Maharashtra- Power bills may go up as HC approves open-access

Saturday, 07 May 2011 12:54 Pradeep B
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MERCPower consumers in Maharshtra state may have to pay 20% more than their current bills. Power suppliers across the state charge commercial users much more than residential as well as agricultural consumers. Thanks to this high amount paid by industrial units, the electricity bills of the common man remain within affordable limits. On 04-05-2011, the Bombay high court rejected Maharashtra State Electricity Distribution Company Ltd (MSEDCL)'s demand for an interim relief to stop Maharashtra Electricity Regulatory Commission (MERC) from granting open-access licence-the licence to buy power from any agency-to industrial houses without recovering cross-subsidy surcharge from them. With the HC rejecting MSEDCL's proposal, MERC will be able to continue offering open-access licences to commercial users till a further order is passed, which may take six months or more.

Following the HC order, commercial users will have the option of continuing to buy power from agencies outside Maharashtra that offer electricity at a much cheaper rate than the suppliers in the state. If the 15 lakh industrial and commercial users, which pay the state over Rs 4,660 crore more than the actual tariff, start buying cheaper power from outside, suppliers in the state will not have the option of overcharging them and use the balance to "subsidize" the bills of residential consumers.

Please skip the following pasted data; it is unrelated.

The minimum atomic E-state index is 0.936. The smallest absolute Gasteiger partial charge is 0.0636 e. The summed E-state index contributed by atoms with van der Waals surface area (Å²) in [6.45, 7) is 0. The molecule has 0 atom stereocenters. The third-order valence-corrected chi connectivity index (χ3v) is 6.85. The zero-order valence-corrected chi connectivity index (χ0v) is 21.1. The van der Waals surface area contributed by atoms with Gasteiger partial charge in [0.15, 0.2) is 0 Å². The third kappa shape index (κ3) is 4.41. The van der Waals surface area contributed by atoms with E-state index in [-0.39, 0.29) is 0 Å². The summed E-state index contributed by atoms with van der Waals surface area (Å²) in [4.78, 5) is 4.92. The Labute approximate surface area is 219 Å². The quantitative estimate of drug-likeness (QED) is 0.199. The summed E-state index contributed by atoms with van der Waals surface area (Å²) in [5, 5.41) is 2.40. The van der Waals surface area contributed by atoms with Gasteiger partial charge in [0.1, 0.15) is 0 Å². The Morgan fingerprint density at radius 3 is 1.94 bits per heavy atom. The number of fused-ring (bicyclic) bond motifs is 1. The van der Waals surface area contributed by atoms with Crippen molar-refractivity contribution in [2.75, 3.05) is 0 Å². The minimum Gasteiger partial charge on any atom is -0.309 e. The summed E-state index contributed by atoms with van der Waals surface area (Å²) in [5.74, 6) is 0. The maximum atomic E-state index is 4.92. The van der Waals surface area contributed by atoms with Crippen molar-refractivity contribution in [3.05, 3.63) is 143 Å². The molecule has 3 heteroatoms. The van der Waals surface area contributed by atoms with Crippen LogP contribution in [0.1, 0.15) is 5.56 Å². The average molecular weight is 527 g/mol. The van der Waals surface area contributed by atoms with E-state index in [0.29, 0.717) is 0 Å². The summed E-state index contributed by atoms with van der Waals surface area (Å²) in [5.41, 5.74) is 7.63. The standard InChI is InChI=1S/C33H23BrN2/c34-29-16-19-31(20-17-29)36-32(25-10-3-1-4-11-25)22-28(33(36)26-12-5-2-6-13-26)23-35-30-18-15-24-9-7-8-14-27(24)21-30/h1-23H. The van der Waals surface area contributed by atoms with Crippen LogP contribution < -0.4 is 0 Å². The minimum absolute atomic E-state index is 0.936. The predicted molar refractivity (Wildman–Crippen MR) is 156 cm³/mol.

In fact, residential consumers pay an affordable power bill as commercial users shell out cross-subsidy surcharge. Now, with the industrial units getting MERC's nod to buy cheaper power from outside, experts fear that the subsidy burden of around Rs 600 crore (Rs 60 crore-70 crore per MW) will be passed on to residential and agriculture consumers (who usually use up to 300 units per month), pushing their tariff up to unaffordable levels.

MSEDCL is not happy with the HC order. "The Electricity Act, 2003, supports open access but it also asks for recovery of surcharge equal to the level of cross-subsidy from industrial consumers opting for such a facility. However, without recovering any surcharge, MERC has approved the plea of Indo Rama and other industrial houses to grant them the nod to buy power from outside. This will have an effect on other
consumers," an MSEDCL lawyer said.

However, MERC called MSEDCL's belief baseless. "Inefficient functioning of the petitioner has resulted in higher distribution losses. It has resulted in higher purchase costs that have been passed on to consumers," an MERC lawyer said.

Source- Times of India